Mentorship Programme (Full-time students)

The principle of our mentorship programme is simple: a graduate (mentor) guides a freshman (mentee) in their development process and in strengthening their skills in terms of their subject and profession. Consequently, mentoring is a practical as well as personal relationship between two people who are in regular contact with each other over a period of time. They discuss experience made, academic progress and career planning. Mutual goodwill and respect are the keys to the relationship being a success.

Roles and responsibilities

Our mentors embrace different roles and responsibilities. As a mentor, you can take on the following roles:

As an adviser you consider the goals of your mentee and discuss the steps required to achieve them.
As an initiator, you open up new perspectives, provide stimuli for goals and paths of development, point out underdeveloped or unrealised potential and encourage the ideas and initiatives of your mentee.
As an arbiter of knowledge you address specific issues, offer your mentee advice and bring your own expertise and skills to the table.
Specific responsibilities:

  •     to give advice 

  •     to voice opinions 

  •     to discuss career plans and potential obstacles 

  •     to provide opportunities for social, professional and business connections 

  •     to share experiences gained through your own development process and work

  •     to provide insights into what you experience in your job 

Mentoring process

1. Making Contact


  • To register, complete the application form at the last page of this document.
  • Programme administration assigns mentor/mentee.
  • Programme administration notifies the assignment and exchange email address.
  • Mentors contacted by the mentees.




2. ​Structuring the Mentoring Relationship


  • How the relationship is structured is up to the mentor and mentee.
  • The relationship should be geared to meet the individual needs and goals of our mentees as well as the capabilities and skills of our mentors.
  • The relationship is planned to last for one year.
  • The mentor is the contact person for arranging meetings in person, telephone calls and e-mails.​




3. The First Meeting


  • Discuss both parties' expectations as well as your preferred mode and frequency of communication.
  • Next, decide how the mentoring relationship will finally take shape.
  • Lay down the key principles of the relationship in the form of a mentoring agreement in order to create a more solid bond.
  • If the mentoring relationship does not materialise, please inform programme administration accordingly.​




4. Subsequent Meetings


We have two major expectations: firstly, the mentorship should be maintained at least one year. Secondly, at least one meeting (in person, telephone calls or e-mails) is to take place each term.

  • The term meeting offers a critical review of the progress achieved. It is also an opportunity to openly discuss potential shortcomings, particularly with respect to the goals that were laid down originally.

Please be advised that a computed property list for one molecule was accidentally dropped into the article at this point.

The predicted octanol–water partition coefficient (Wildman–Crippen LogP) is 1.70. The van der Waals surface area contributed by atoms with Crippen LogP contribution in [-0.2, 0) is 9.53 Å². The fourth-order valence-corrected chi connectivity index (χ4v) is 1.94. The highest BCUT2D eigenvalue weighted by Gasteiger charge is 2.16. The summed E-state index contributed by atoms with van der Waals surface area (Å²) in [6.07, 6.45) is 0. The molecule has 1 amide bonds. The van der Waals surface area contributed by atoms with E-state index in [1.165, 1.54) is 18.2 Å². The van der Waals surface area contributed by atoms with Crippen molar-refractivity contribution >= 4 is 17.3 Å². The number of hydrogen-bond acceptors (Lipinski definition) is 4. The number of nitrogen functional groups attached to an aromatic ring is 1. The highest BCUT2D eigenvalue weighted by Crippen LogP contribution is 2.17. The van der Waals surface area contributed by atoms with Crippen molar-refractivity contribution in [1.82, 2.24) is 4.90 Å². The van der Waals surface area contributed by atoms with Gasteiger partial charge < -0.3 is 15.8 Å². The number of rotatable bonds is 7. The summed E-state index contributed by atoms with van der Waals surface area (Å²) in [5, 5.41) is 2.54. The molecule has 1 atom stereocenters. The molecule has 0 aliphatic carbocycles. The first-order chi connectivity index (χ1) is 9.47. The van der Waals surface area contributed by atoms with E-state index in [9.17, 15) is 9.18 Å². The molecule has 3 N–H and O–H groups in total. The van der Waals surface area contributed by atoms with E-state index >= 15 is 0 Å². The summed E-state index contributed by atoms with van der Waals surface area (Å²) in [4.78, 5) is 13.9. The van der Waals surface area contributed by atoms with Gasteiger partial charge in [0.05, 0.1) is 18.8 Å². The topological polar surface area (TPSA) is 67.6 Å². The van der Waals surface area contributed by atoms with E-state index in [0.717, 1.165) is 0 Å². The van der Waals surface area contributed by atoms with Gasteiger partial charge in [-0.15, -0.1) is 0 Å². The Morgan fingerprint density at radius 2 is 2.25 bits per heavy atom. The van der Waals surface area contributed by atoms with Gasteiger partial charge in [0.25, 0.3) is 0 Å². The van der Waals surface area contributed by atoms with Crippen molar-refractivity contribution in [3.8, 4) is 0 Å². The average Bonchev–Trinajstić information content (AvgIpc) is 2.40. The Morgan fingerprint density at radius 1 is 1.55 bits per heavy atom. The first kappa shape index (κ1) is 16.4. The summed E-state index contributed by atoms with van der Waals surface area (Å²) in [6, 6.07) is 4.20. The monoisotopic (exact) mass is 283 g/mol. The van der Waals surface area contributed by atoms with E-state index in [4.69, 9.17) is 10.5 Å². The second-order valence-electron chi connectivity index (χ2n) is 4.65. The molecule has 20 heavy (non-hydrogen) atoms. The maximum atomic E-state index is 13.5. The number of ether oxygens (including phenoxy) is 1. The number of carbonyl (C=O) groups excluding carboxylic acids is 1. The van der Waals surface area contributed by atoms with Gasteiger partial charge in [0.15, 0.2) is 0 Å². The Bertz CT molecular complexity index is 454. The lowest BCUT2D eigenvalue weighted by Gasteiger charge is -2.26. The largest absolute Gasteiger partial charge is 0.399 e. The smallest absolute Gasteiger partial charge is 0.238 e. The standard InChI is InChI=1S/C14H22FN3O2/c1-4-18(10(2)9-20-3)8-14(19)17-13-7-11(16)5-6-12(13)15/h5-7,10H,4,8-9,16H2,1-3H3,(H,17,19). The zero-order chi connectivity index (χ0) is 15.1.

• Define goals for the next term.
  • A discussion based on a term report written by the mentee. The form and content can be decided individually.
  • The term report is a requisite part of our programme.
  • The report is to be submitted both to the mentor as well as the programme administration before the beginning of the subsequent term.




​5. Ending the Mentoring Relationship


  • The mentoring relationship officially ends after one year.
  • The past one year is reviewed and future perspectives are discussed in a final meeting.
  • Premature termination of the mentoring relationship is allowed at any time by mutual consent. We request that you inform programme administration accordingly.




Terms and Conditions


In order to establish a successful mentoring relationship between the mentor and mentee, several fundamental principles and codes of conduct must be observed by all participants.

  1. Requirements for participation in the mentorship programme:
    • Mentor and mentee (student) enter a partnership that is voluntary and based on mutual trust.
    • The programme runs for one year, but either of the parties involved are permitted to terminate the relationship at an earlier date, without giving a reason.
    • Master of Science in Epidemiology and Biostatistics reserves the right, without giving any reasons, to turn down applications to the mentorship programme, or to exclude applicants from the mentorship programme at a later date.
    • There is no entitlement to a position as mentor or mentee.

  2. Participants’ obligations:
    • To treat personal information provided by the participating parties with complete confidentiality and not to disclose this information to any third parties.
    • All activities are to take place without any remuneration.
    • No subjects are to be brought up in the mentoring relationship that could potentially discriminate against or cause injury to the other person. This applies in particular to religious and faith-related topics and issues.
    • No relationships of a sexual nature that are not based on a mutual and consensual understanding between the mentor and mentee are to occur. In the latter case, the mentoring relationship is to be terminated and programme administration is to be informed that the mentoring relationship has been terminated.

  3. Non-discrimination policy in assigning mentors/mentees:
    • Mentors and mentees are assigned individually based on the participants’ profiles and the information provided.